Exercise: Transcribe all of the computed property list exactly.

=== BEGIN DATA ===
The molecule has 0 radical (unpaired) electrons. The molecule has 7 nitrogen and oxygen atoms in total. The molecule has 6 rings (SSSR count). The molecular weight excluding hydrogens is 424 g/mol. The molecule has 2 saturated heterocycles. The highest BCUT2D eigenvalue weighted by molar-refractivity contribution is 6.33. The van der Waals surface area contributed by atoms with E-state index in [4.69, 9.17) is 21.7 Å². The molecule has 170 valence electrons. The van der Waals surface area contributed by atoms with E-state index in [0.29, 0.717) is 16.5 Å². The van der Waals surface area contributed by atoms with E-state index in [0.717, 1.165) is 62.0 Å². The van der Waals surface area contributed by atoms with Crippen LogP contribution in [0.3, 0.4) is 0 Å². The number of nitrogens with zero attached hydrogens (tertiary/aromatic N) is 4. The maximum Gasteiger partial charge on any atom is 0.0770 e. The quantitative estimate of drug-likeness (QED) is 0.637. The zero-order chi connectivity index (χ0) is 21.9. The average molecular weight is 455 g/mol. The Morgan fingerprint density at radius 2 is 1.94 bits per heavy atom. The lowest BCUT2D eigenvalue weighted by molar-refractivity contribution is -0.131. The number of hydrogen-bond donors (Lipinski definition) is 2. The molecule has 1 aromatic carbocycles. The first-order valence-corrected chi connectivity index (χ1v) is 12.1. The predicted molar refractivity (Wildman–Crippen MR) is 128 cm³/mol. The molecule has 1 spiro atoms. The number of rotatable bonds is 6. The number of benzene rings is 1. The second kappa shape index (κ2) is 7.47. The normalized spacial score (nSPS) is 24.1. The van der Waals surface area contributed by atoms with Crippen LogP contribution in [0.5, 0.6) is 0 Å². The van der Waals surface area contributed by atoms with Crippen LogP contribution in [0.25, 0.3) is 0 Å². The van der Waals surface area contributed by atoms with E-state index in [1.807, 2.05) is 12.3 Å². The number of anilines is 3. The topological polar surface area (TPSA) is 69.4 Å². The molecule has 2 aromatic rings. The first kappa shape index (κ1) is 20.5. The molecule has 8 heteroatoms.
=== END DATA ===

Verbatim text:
The molecule has 0 radical (unpaired) electrons. The molecule has 7 nitrogen and oxygen atoms in total. The molecule has 6 rings (SSSR count). The molecular weight excluding hydrogens is 424 g/mol. The molecule has 2 saturated heterocycles. The highest BCUT2D eigenvalue weighted by molar-refractivity contribution is 6.33. The van der Waals surface area contributed by atoms with E-state index in [4.69, 9.17) is 21.7 Å². The molecule has 170 valence electrons. The van der Waals surface area contributed by atoms with E-state index in [0.29, 0.717) is 16.5 Å². The van der Waals surface area contributed by atoms with E-state index in [0.717, 1.165) is 62.0 Å². The van der Waals surface area contributed by atoms with Crippen LogP contribution in [0.3, 0.4) is 0 Å². The number of nitrogens with zero attached hydrogens (tertiary/aromatic N) is 4. The maximum Gasteiger partial charge on any atom is 0.0770 e. The quantitative estimate of drug-likeness (QED) is 0.637. The zero-order chi connectivity index (χ0) is 21.9. The average molecular weight is 455 g/mol. The Morgan fingerprint density at radius 2 is 1.94 bits per heavy atom. The lowest BCUT2D eigenvalue weighted by molar-refractivity contribution is -0.131. The number of hydrogen-bond donors (Lipinski definition) is 2. The molecule has 1 aromatic carbocycles. The first-order valence-corrected chi connectivity index (χ1v) is 12.1. The predicted molar refractivity (Wildman–Crippen MR) is 128 cm³/mol. The molecule has 1 spiro atoms. The number of rotatable bonds is 6. The number of benzene rings is 1. The second kappa shape index (κ2) is 7.47. The normalized spacial score (nSPS) is 24.1. The van der Waals surface area contributed by atoms with Crippen LogP contribution in [0.5, 0.6) is 0 Å². The van der Waals surface area contributed by atoms with Crippen LogP contribution in [0.25, 0.3) is 0 Å². The van der Waals surface area contributed by atoms with E-state index in [1.807, 2.05) is 12.3 Å². The number of anilines is 3. The topological polar surface area (TPSA) is 69.4 Å². The molecule has 2 aromatic rings. The first kappa shape index (κ1) is 20.5. The molecule has 8 heteroatoms.